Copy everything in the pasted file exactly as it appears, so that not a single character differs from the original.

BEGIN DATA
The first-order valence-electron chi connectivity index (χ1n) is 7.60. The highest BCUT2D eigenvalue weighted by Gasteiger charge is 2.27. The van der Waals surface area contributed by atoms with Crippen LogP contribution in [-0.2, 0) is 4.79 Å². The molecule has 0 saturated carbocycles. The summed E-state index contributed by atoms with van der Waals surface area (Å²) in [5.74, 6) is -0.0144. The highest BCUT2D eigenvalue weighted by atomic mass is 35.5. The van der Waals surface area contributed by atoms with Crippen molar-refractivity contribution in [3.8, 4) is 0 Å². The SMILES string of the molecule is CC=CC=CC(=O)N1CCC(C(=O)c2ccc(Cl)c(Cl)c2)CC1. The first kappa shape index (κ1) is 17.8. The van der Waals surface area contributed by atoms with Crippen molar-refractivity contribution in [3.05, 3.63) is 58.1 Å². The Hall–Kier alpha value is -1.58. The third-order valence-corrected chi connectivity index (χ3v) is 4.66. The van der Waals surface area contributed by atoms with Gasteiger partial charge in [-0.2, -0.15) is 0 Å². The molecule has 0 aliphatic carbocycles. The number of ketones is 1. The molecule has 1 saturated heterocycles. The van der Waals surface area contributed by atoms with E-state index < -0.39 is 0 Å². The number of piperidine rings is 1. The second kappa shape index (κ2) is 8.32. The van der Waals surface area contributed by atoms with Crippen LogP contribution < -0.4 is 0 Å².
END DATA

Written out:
The first-order valence-electron chi connectivity index (χ1n) is 7.60. The highest BCUT2D eigenvalue weighted by Gasteiger charge is 2.27. The van der Waals surface area contributed by atoms with Crippen LogP contribution in [-0.2, 0) is 4.79 Å². The molecule has 0 saturated carbocycles. The summed E-state index contributed by atoms with van der Waals surface area (Å²) in [5.74, 6) is -0.0144. The highest BCUT2D eigenvalue weighted by atomic mass is 35.5. The van der Waals surface area contributed by atoms with Crippen molar-refractivity contribution in [3.8, 4) is 0 Å². The SMILES string of the molecule is CC=CC=CC(=O)N1CCC(C(=O)c2ccc(Cl)c(Cl)c2)CC1. The first kappa shape index (κ1) is 17.8. The van der Waals surface area contributed by atoms with Crippen molar-refractivity contribution in [3.05, 3.63) is 58.1 Å². The Hall–Kier alpha value is -1.58. The third-order valence-corrected chi connectivity index (χ3v) is 4.66. The van der Waals surface area contributed by atoms with Gasteiger partial charge in [-0.2, -0.15) is 0 Å². The molecule has 0 aliphatic carbocycles. The number of ketones is 1. The molecule has 1 saturated heterocycles. The van der Waals surface area contributed by atoms with E-state index < -0.39 is 0 Å². The number of piperidine rings is 1. The second kappa shape index (κ2) is 8.32. The van der Waals surface area contributed by atoms with Crippen LogP contribution < -0.4 is 0 Å².